Reference: The Annual Statement of the Receipts and Expenditure of the Original Society of Papermakers for the Year ending July 2nd, 1921.
13, PEEL STREET,
2nd JULY, 1921
BROTHERS IN TRADE
In submitting the report and Statement for the year ending 2nd July 1921, I regret to announce a loss on the year of £587 6s. 2d. When we commenced the financial year, now ended, the outlook was very promising and we looked forward to experiencing a successful and flourishing and period of trade. This view was justified by the fact that nearly all our mills were then running on overtime, and but very few men out of work. This state of affairs continued until very nearly the end of the half-year, 18th December 1920, and we effected a saving of £253 13s. 4 ½d. A sudden change took place directly afterwards, vats were shut down at various mills, overtime curtailed, and we were informed orders had been cancelled. There was also the disturbed state of the industrial world, both at home and abroad, and this aggravated the position. The dispute in the coal trade, coupled with the prolonged stoppage in that industry, was a factor that affected every grade of worker throughout the country, and was the cause of many of our mills being laid still for longer than they would have been had a supply of fuel been forthcoming. However, in spite of all these troubles, some of the mills continued to run on at the overtime rate, thus showing there was trade to be done and orders being executed. But this state of affairs was not universal, had it been so, there is no doubt a different ending would have been arrived at, in our attempt to obtain a further advance of wages and a holiday pay, than was the case.
The end of the second half of our year revealed how heavy a drain there has been upon our resources, and we suffered a loss of (£840 19s. 6 ½d.) for the period. Money sent to the mills amounted to £763 4s. 2d., an increase of £639 15s. 10d. over the preceding half-year; Superannuation shows an increase of £58 7s. 10 ½d. over last year; Trade Pay to Journeymen, by Secretary, increased from £124 13s. 4d. in 1920 to £239 3s. 4d. in 1921, or £114 10s. 0d. more than the previous year.
Trade Expenses increased by £73 10s. ½d. over last year; this increase is accounted for by the issuing of new rule books, extra conferences in connection with the advance question, the issue of contribution cards, and an increase in the cost of printing, etc. Postage has also increased. This item would have been considerably more but for the co-operation of Mills' Clerks in the administration of both Superannuation and Trade Pay.
To give an illustration of the saving effected in respect of the administration of Trade Pay, by Secretary, it is necessary to quote the following:-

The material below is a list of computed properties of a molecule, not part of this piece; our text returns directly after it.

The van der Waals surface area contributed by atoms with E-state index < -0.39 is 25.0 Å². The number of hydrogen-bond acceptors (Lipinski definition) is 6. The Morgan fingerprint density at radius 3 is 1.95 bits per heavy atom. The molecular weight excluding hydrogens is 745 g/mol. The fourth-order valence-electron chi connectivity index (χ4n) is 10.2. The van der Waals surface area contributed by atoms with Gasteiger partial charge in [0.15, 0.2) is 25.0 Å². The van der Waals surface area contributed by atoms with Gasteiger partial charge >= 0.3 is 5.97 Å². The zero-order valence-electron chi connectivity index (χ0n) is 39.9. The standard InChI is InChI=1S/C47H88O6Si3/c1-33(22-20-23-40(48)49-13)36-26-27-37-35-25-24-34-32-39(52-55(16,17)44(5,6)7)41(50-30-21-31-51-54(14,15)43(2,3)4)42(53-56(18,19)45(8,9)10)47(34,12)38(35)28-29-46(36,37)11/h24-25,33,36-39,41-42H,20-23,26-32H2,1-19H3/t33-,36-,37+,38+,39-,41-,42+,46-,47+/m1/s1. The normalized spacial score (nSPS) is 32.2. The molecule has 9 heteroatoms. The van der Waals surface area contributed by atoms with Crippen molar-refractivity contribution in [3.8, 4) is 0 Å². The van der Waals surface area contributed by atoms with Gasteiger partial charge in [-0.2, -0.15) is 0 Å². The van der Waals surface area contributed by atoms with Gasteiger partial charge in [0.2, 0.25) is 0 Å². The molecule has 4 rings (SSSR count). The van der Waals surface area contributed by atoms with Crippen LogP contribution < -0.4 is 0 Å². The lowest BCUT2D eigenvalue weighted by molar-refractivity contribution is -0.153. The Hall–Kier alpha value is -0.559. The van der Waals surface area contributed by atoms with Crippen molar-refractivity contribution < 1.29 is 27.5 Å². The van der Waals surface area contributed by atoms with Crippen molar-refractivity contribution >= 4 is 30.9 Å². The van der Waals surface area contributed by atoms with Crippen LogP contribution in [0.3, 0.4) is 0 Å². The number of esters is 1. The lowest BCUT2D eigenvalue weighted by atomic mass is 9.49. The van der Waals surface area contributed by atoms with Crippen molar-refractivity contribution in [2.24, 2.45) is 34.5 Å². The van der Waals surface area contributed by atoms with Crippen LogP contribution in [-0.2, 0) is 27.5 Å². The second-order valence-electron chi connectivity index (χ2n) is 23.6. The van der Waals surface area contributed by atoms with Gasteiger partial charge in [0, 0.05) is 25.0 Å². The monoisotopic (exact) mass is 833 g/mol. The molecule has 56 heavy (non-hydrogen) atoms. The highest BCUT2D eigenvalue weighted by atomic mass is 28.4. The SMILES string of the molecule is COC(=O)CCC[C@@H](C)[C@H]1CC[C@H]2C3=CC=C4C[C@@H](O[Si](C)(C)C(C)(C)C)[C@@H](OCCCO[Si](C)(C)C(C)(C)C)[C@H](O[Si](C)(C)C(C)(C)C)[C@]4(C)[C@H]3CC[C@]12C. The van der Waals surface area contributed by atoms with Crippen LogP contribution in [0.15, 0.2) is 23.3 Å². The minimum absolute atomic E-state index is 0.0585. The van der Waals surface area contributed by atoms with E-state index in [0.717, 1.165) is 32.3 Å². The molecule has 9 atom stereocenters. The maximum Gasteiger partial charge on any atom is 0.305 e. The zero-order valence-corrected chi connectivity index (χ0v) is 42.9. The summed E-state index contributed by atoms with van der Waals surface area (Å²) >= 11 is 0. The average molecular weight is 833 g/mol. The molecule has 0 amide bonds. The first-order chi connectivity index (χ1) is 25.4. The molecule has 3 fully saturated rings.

In the district of one mill, eleven men were on the Secretary's list of men unemployed. The cost of sending one man's pay every week is now 4 ½d. If Secretary had sent to each man individually the cost would have been 4s. 1 ½d. weekly, by an arrangement with the men, the whole amount was despatched every week from Headquarters at a cost of about 7 ½d; the receipt cards signed and returned to Secretary in bulk, and no inconvenience experienced by the men.
The year has been a very searching one for all Trade Unions, and some have had their funds exhausted; it is satisfactory to know all our benefits have been maintained.
It is gratifying to know that Shoreham Mill has again started after remaining still for several years. The trade has also bought the members back again to active membership who are working at Laverstoke Mill, and the Balance Sheet compares favourably with any other mill. In general, however, trade remains at a low ebb and the end of the year has bought no brighter outlook, many mills still remaining closed. After such a gigantic upheaval as the war wrought, the transformation from a war to peace footing is bound to take time, but trade will recover again and we hope, when revival comes, the Hand-made Paper Trade will receive its due share in the field of industry. What is required is to re-establish confidence in the industrial world by the obliteration of selfishness and suspicion between employers and employed and to take our stand as men, determined to obtain the highest and best there is to be obtained in a fair and honorable manner. It is by this means that we shall learn we are interdependent on each other.
I return for the renewal of your confidence in me, and trust you will appreciate I have done the best I could during a trying and arduous time; to Mills' Clerks ad Auditors, my thanks for their assistance, and trusting a brighter and more prosperous time is now commencing.